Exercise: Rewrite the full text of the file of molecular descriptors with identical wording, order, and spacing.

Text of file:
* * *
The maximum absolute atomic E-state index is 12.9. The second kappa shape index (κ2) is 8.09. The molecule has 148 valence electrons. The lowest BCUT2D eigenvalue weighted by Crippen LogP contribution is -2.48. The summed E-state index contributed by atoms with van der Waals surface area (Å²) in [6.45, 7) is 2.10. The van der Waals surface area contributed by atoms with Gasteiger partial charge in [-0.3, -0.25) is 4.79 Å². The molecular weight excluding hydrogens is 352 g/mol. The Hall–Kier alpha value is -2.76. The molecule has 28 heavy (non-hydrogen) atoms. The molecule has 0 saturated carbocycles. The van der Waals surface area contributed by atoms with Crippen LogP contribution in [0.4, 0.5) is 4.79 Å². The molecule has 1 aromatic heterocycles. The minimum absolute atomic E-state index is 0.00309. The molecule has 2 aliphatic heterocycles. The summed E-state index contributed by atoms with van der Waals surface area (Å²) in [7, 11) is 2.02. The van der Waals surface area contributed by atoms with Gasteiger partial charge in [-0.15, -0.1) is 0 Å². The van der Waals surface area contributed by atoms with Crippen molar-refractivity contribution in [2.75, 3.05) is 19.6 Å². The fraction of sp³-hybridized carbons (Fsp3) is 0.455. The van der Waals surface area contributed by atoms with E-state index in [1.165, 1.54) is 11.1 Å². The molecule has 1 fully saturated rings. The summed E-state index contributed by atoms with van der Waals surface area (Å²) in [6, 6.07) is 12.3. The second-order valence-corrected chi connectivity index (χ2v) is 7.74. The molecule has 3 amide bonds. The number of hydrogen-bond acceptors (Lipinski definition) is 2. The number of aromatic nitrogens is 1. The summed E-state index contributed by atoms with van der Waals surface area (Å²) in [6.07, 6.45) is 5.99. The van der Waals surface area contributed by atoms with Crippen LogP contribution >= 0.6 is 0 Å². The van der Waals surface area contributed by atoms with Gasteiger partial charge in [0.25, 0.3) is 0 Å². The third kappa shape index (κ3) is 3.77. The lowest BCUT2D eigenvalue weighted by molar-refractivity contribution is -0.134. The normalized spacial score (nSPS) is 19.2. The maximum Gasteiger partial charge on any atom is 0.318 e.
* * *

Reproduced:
The maximum absolute atomic E-state index is 12.9. The second kappa shape index (κ2) is 8.09. The molecule has 148 valence electrons. The lowest BCUT2D eigenvalue weighted by Crippen LogP contribution is -2.48. The summed E-state index contributed by atoms with van der Waals surface area (Å²) in [6.45, 7) is 2.10. The van der Waals surface area contributed by atoms with Gasteiger partial charge in [-0.3, -0.25) is 4.79 Å². The molecular weight excluding hydrogens is 352 g/mol. The Hall–Kier alpha value is -2.76. The molecule has 28 heavy (non-hydrogen) atoms. The molecule has 0 saturated carbocycles. The van der Waals surface area contributed by atoms with Crippen LogP contribution in [0.4, 0.5) is 4.79 Å². The molecule has 1 aromatic heterocycles. The minimum absolute atomic E-state index is 0.00309. The molecule has 2 aliphatic heterocycles. The summed E-state index contributed by atoms with van der Waals surface area (Å²) in [7, 11) is 2.02. The van der Waals surface area contributed by atoms with Gasteiger partial charge in [-0.15, -0.1) is 0 Å². The van der Waals surface area contributed by atoms with Crippen molar-refractivity contribution in [2.75, 3.05) is 19.6 Å². The fraction of sp³-hybridized carbons (Fsp3) is 0.455. The van der Waals surface area contributed by atoms with E-state index in [1.165, 1.54) is 11.1 Å². The molecule has 1 fully saturated rings. The summed E-state index contributed by atoms with van der Waals surface area (Å²) in [6, 6.07) is 12.3. The second-order valence-corrected chi connectivity index (χ2v) is 7.74. The molecule has 3 amide bonds. The number of hydrogen-bond acceptors (Lipinski definition) is 2. The number of aromatic nitrogens is 1. The summed E-state index contributed by atoms with van der Waals surface area (Å²) in [6.07, 6.45) is 5.99. The van der Waals surface area contributed by atoms with Crippen LogP contribution >= 0.6 is 0 Å². The van der Waals surface area contributed by atoms with Gasteiger partial charge in [0.25, 0.3) is 0 Å². The third kappa shape index (κ3) is 3.77. The lowest BCUT2D eigenvalue weighted by molar-refractivity contribution is -0.134. The normalized spacial score (nSPS) is 19.2. The maximum Gasteiger partial charge on any atom is 0.318 e.